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Catching Two Birds with One stone: the ESL Program of Wesley

3:00 p.m. On Friday, the silence of a hallway in the Wesley student foundation is broken by the sound of a clear and warming voice from Pastor Julie, hearing from the conference room. I, a communication intern assigned to explore the international programs run by the foundation, timidly approach the door for approval to come in and participate. A sight that immediately greets the shy and nervous intern as she walks into the room are the welcoming and enthusiastic students sitting around the table, saying hello to the latecomer with friendly smiles on their faces. Kindly offering a seat next to her for the intern, Pastor Julie continues the lecture of the day. The class’s goal is to learn about some useful idioms and Groundhog Day, a national tradition of the United States celebrated on February 2nd every year.


The ESL program I participated in as an intern and could learn more deeply thanks to the interview with Eun-Ha Kim, one of the diligent participants of the program, is held every Friday in the Conference room under the lead of Pastor Julie. Eun-Ha Kim is one of the Korean students in this program, who has been attending this regular meeting for more than 10 months and has abundant experiences of learning from other different ESL programs in Champaign. The best quality of Wesley’s ESL program Eun-Ha points out, besides learning English and communicating with various international students in English, is that it provides opportunities for students to gain knowledge about American cultures and participate in various local events.

Eun-Ha recalls her own joyful experiences of going on picnics and rafting as part of an extracurricular activity in the program, describing the experiences as ‘a great opportunity to catch two birds with one stone.’ She could not only socialize with the students in the program and share useful information about learning English, but also made herself familiar with different cultures and local events she learned in the class. According to Eun-Ha, Wesley’s ESL program is not just an English class that provides quality learning opportunities, but a valuable stepping stone to broaden cultural perspectives and socialize within the community that share similar goals-to learn English and seek good friends to get along with.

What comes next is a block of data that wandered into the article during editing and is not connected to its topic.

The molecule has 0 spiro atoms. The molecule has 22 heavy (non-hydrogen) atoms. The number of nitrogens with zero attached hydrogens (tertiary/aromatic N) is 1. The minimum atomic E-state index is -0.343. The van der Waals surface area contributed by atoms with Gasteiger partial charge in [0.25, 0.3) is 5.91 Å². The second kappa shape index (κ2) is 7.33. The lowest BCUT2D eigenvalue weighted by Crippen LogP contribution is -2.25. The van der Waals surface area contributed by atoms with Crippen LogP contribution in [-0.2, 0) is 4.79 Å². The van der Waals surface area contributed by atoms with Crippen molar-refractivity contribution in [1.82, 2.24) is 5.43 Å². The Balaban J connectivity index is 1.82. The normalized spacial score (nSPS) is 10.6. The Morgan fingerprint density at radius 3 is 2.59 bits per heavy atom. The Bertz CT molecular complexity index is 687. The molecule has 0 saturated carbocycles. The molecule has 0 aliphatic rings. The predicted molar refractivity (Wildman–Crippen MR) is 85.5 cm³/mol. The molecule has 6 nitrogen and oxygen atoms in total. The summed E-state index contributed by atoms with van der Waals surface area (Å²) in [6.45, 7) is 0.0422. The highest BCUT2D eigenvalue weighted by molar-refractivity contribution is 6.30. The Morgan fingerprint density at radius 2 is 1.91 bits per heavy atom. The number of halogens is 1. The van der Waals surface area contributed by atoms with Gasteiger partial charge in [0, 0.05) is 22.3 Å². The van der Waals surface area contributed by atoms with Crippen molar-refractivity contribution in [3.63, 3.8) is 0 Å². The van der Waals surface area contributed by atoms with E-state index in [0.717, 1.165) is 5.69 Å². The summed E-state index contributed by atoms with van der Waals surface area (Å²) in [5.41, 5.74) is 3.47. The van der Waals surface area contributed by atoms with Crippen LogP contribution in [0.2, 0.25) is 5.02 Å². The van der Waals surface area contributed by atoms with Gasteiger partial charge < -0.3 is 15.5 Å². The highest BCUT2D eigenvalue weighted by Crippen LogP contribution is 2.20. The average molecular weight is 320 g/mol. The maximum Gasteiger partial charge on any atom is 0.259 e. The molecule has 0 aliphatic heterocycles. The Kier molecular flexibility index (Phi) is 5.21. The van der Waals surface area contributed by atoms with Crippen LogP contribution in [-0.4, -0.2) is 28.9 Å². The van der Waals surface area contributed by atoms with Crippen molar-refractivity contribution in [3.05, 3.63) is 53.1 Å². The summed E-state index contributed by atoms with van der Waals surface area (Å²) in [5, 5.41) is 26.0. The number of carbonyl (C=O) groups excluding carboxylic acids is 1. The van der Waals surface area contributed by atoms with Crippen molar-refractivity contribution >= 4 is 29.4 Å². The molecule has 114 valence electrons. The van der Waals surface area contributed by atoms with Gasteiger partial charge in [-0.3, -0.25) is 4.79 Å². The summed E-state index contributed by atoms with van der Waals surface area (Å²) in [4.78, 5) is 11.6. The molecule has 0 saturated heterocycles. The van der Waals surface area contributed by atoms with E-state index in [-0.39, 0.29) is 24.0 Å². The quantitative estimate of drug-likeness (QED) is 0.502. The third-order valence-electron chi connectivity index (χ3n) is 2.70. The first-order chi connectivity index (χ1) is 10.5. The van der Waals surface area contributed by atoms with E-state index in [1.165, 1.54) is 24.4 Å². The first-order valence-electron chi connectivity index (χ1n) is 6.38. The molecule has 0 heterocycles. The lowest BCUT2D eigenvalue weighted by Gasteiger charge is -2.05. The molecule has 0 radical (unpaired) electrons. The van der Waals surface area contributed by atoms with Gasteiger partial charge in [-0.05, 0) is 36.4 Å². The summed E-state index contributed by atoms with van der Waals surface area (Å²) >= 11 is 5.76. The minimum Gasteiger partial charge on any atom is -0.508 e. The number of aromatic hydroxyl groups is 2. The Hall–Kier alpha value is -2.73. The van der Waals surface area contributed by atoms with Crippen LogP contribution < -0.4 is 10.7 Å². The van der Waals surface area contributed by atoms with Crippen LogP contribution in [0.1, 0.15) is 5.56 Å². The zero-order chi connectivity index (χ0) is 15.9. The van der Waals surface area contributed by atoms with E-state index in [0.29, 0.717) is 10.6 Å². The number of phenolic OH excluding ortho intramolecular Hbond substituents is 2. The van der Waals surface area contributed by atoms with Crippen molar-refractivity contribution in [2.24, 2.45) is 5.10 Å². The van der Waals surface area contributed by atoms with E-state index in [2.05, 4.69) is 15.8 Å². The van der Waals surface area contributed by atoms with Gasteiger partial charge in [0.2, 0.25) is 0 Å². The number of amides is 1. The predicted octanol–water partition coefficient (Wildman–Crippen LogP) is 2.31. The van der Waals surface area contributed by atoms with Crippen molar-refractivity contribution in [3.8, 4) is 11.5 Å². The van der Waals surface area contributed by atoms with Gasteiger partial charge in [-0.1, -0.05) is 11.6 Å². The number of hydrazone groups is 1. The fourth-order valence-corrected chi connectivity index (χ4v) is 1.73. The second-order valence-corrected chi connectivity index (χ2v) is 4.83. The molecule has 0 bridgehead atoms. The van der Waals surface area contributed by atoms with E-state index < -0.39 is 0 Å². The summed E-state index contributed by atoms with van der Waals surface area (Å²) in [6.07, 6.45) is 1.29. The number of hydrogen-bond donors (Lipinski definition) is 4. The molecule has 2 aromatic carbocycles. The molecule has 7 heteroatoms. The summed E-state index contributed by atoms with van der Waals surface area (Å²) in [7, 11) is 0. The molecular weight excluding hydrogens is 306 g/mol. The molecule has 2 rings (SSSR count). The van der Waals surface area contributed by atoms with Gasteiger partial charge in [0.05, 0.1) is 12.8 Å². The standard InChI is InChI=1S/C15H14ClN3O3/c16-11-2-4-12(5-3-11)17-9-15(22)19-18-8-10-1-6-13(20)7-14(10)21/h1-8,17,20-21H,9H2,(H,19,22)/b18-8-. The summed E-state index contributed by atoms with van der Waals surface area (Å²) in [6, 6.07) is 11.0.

After the regular meeting hour from 3:00 p.m. to 4:00 p.m. on Friday ends, most of the students who are willing to spend more time talking in English or get along with peers gladly move to a coffeehouse in church called ‘ETC.’ Eun-Ha is one of the students who frequently use the coffeehouse as a place to not only have conversation with more proficient or native English speakers, but also to share their own knowledge and skills with anyone who is interested. “Having fun and talking with peers in ETC is like an extension of the ESL program. Socializing and learning English are always available in this place after the regular meeting time.“ One of the things Eun-Ha has been deeply impressed with is that every Friday after the regular meeting hours, Pastor Julie kindly saves a place in the coffeehouse for the ESL students to let them use it as a space to gather and spend time with each other.


At the coffeehouse, students never hesitate to not only help each other improve English by becoming conversation partners for someone in need, but also teach their native language to other international students who are interested in learning different languages. “It is not just English that we learn in the ESL class every Friday,” Eun-Ha says. “A valuable lesson of Friday’s ESL class is that language should be a bridge to connect people from different cultural and national backgrounds, which I would say is one of the biggest takeaways from the class for me and many other students.”

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